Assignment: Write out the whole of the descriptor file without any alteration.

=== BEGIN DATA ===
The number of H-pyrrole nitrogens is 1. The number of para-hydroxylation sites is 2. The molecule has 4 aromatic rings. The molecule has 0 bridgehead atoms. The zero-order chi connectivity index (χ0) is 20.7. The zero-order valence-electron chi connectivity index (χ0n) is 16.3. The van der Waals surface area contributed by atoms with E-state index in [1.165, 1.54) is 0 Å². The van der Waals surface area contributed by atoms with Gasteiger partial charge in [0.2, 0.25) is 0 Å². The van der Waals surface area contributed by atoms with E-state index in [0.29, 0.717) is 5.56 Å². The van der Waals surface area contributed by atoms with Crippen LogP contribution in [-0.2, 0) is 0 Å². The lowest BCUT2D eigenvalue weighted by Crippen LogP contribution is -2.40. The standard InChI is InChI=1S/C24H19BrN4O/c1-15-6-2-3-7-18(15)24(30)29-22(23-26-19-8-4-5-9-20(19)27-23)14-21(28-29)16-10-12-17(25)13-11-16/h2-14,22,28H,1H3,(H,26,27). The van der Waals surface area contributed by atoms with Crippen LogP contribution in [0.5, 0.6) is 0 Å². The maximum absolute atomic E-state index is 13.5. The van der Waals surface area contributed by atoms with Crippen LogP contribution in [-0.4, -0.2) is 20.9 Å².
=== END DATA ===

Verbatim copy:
The number of H-pyrrole nitrogens is 1. The number of para-hydroxylation sites is 2. The molecule has 4 aromatic rings. The molecule has 0 bridgehead atoms. The zero-order chi connectivity index (χ0) is 20.7. The zero-order valence-electron chi connectivity index (χ0n) is 16.3. The van der Waals surface area contributed by atoms with E-state index in [1.165, 1.54) is 0 Å². The van der Waals surface area contributed by atoms with Gasteiger partial charge in [0.2, 0.25) is 0 Å². The van der Waals surface area contributed by atoms with E-state index in [0.29, 0.717) is 5.56 Å². The van der Waals surface area contributed by atoms with Crippen LogP contribution in [-0.2, 0) is 0 Å². The lowest BCUT2D eigenvalue weighted by Crippen LogP contribution is -2.40. The standard InChI is InChI=1S/C24H19BrN4O/c1-15-6-2-3-7-18(15)24(30)29-22(23-26-19-8-4-5-9-20(19)27-23)14-21(28-29)16-10-12-17(25)13-11-16/h2-14,22,28H,1H3,(H,26,27). The van der Waals surface area contributed by atoms with Crippen LogP contribution in [0.5, 0.6) is 0 Å². The maximum absolute atomic E-state index is 13.5. The van der Waals surface area contributed by atoms with Crippen LogP contribution in [-0.4, -0.2) is 20.9 Å².